This book develops a theory and framework to describe how archaeology can contribute to a more humane world. Recognizing that archaeology is an inherently political activity, Randall H. McGuire builds on the history of archaeological theory and Marxist dialectical theory to point out how archaeologists can use their craft to evaluate interpretations of the real world, construct meaningful histories for communities, and challenge the persistent legacies of colonialism and class struggle. McGuire bases his discussion on his own extensive fieldwork in the United States and Mexico, citing fascinating case studies to develop the idea of archaeology as a class-based endeavor.
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Randall H. McGuire is Professor of Anthropology at Binghamton University, State University of New York. He is the author of a number of books including A Marxist Archaeology and Death, Society, and Ideology in a Hohokam Community.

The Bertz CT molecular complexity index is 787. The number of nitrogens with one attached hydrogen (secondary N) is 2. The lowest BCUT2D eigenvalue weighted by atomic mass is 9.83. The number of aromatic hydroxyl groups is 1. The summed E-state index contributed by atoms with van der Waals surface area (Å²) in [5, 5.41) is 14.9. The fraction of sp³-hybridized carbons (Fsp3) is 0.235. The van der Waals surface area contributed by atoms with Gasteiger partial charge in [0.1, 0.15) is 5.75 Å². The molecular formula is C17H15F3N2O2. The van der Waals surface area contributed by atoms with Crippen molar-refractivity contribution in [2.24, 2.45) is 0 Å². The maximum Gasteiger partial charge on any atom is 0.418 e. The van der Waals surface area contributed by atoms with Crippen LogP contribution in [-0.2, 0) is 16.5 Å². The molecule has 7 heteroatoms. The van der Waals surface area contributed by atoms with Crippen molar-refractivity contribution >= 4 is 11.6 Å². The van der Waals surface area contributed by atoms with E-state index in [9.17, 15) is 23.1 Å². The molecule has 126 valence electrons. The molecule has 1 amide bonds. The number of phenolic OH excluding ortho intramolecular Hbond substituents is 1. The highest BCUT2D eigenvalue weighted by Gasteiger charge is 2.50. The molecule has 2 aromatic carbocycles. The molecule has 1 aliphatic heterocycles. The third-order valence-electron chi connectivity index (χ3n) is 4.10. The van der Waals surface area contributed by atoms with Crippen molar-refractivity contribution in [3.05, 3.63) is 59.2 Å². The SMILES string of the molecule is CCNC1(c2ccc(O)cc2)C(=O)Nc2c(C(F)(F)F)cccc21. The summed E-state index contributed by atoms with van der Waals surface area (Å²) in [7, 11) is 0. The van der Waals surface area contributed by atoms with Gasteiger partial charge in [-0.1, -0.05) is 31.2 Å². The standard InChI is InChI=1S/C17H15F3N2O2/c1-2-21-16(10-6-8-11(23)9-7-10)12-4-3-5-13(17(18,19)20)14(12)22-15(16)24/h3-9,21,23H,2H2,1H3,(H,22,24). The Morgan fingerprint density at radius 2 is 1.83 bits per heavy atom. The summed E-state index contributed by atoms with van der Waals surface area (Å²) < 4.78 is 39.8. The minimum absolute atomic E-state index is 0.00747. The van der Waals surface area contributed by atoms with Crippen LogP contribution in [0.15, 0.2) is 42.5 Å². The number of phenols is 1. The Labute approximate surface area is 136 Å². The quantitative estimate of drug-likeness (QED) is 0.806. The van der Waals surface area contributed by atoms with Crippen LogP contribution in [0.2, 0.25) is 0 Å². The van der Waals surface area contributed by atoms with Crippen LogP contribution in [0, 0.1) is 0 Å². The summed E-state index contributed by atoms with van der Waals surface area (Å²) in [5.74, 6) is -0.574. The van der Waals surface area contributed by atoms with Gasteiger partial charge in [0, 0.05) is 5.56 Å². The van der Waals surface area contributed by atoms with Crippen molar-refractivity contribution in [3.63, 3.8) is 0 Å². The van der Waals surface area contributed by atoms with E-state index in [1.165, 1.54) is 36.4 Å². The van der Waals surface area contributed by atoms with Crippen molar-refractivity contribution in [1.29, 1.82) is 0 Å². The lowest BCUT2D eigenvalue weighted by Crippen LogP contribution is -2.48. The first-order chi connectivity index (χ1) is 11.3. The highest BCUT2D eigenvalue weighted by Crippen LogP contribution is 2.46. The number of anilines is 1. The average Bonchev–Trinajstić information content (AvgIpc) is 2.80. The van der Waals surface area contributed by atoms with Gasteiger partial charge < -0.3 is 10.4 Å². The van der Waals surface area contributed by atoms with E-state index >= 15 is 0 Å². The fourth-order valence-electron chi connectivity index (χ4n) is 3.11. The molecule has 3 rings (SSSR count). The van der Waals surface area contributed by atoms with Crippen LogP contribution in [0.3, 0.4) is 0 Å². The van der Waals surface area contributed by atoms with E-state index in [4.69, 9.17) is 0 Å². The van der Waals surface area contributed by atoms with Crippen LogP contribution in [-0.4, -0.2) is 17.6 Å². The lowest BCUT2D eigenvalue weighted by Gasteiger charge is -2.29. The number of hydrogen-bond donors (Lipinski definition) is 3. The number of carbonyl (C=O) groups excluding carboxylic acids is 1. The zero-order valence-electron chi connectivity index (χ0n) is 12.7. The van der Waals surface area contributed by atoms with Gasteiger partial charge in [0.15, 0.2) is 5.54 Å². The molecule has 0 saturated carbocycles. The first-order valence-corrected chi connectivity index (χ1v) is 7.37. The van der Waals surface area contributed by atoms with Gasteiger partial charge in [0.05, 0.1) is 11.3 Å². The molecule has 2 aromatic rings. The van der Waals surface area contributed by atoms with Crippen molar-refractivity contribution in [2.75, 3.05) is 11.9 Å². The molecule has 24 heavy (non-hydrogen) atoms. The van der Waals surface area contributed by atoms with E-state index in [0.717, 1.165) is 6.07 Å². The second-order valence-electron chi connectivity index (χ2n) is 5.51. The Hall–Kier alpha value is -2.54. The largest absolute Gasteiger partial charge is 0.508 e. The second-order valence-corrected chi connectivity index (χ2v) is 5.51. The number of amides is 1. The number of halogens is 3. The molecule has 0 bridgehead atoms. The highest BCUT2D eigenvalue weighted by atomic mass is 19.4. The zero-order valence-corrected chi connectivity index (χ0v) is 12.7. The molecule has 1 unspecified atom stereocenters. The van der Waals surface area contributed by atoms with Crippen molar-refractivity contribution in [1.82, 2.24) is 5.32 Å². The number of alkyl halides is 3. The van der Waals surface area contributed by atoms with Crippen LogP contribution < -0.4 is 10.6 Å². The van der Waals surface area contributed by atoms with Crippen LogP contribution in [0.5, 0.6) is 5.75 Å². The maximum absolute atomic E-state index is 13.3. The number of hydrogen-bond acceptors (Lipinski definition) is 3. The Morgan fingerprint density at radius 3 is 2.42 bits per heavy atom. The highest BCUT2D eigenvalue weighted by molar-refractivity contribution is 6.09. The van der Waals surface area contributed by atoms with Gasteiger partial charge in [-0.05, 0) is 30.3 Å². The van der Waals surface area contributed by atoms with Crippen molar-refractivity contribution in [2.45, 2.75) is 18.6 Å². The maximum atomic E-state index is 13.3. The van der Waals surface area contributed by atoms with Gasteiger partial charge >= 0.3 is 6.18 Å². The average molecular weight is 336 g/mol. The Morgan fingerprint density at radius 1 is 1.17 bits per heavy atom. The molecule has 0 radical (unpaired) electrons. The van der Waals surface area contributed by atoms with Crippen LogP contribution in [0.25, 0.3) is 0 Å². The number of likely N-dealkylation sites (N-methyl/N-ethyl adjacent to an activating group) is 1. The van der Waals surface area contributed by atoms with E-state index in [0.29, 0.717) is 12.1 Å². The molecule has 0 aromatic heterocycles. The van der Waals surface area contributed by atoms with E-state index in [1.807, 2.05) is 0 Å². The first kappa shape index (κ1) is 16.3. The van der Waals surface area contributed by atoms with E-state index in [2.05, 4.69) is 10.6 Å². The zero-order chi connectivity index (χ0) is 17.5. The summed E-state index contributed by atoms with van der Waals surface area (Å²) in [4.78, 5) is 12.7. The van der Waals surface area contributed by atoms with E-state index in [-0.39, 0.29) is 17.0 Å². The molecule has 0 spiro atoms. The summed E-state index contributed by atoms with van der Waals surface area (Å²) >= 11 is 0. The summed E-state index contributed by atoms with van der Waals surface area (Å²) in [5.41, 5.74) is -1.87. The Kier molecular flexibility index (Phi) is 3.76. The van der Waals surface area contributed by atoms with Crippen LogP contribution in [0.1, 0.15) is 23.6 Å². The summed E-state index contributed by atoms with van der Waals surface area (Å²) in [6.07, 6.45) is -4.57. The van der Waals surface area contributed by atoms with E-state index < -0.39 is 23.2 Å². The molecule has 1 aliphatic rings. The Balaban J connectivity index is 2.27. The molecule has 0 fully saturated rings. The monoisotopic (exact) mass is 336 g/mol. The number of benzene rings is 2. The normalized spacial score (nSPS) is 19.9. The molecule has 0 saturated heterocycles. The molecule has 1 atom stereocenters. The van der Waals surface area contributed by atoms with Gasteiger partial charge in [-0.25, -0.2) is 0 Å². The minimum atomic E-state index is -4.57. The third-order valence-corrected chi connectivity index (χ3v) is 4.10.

“The book is a tremendous resource.”—The Midden, Bill Angelback, Ed
“Highly recommended.”—B. Tavakolian Choice
“It is rare to read an archaeological book that has the capacity to inspire, as this one has.”—Mark P. Leone, author of The Archaeology of Liberty in an American Capital
“Archaeology as Political Action
is a highly original work that will be important for archaeologists and others concerned with processes of social change in the world today and, more importantly, with making a difference.”—Thomas C. Patterson, coeditor of Foundations of Social Archaeology
“This powerful statement by a leading archaeological thinker has profound implications for rigorous archaeological interpretation, community collaboration, and political intervention.”—Stephen W. Silliman, coeditor of Historical Archaeology